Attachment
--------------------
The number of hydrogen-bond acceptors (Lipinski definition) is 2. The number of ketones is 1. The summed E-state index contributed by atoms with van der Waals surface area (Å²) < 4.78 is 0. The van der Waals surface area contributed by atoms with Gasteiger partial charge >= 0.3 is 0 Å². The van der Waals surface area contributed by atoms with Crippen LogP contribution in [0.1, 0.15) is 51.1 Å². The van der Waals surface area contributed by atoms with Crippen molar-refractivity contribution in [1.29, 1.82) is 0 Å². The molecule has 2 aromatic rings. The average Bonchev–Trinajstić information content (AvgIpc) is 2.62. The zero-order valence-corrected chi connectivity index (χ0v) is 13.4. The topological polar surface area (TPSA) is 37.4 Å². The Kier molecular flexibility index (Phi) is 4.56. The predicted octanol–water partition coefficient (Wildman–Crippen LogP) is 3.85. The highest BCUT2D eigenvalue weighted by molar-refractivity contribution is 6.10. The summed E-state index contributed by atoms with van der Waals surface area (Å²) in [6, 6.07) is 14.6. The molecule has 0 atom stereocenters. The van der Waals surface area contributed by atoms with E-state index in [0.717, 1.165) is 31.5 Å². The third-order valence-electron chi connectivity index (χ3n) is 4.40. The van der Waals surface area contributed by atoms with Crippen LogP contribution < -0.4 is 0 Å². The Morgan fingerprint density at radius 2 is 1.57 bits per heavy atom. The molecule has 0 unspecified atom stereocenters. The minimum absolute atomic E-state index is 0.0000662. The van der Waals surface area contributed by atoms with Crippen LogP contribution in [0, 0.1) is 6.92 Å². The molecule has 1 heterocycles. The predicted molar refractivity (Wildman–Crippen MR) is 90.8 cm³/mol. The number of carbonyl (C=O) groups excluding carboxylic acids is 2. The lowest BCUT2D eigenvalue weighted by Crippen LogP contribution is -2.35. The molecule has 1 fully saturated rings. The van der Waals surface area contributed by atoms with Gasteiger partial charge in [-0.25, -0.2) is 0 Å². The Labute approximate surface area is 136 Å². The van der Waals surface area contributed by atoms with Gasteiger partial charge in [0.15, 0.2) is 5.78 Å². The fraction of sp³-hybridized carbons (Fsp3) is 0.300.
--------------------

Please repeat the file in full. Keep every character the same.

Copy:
The number of hydrogen-bond acceptors (Lipinski definition) is 2. The number of ketones is 1. The summed E-state index contributed by atoms with van der Waals surface area (Å²) < 4.78 is 0. The van der Waals surface area contributed by atoms with Gasteiger partial charge >= 0.3 is 0 Å². The van der Waals surface area contributed by atoms with Crippen LogP contribution in [0.1, 0.15) is 51.1 Å². The van der Waals surface area contributed by atoms with Crippen molar-refractivity contribution in [1.29, 1.82) is 0 Å². The molecule has 2 aromatic rings. The average Bonchev–Trinajstić information content (AvgIpc) is 2.62. The zero-order valence-corrected chi connectivity index (χ0v) is 13.4. The topological polar surface area (TPSA) is 37.4 Å². The Kier molecular flexibility index (Phi) is 4.56. The predicted octanol–water partition coefficient (Wildman–Crippen LogP) is 3.85. The highest BCUT2D eigenvalue weighted by molar-refractivity contribution is 6.10. The summed E-state index contributed by atoms with van der Waals surface area (Å²) in [6, 6.07) is 14.6. The molecule has 0 atom stereocenters. The van der Waals surface area contributed by atoms with E-state index in [0.717, 1.165) is 31.5 Å². The third-order valence-electron chi connectivity index (χ3n) is 4.40. The van der Waals surface area contributed by atoms with Crippen LogP contribution < -0.4 is 0 Å². The Morgan fingerprint density at radius 2 is 1.57 bits per heavy atom. The molecule has 0 unspecified atom stereocenters. The minimum absolute atomic E-state index is 0.0000662. The van der Waals surface area contributed by atoms with Crippen LogP contribution in [0, 0.1) is 6.92 Å². The molecule has 1 heterocycles. The predicted molar refractivity (Wildman–Crippen MR) is 90.8 cm³/mol. The number of carbonyl (C=O) groups excluding carboxylic acids is 2. The lowest BCUT2D eigenvalue weighted by Crippen LogP contribution is -2.35. The molecule has 1 fully saturated rings. The van der Waals surface area contributed by atoms with Gasteiger partial charge in [-0.25, -0.2) is 0 Å². The Labute approximate surface area is 136 Å². The van der Waals surface area contributed by atoms with Gasteiger partial charge in [0.15, 0.2) is 5.78 Å². The fraction of sp³-hybridized carbons (Fsp3) is 0.300.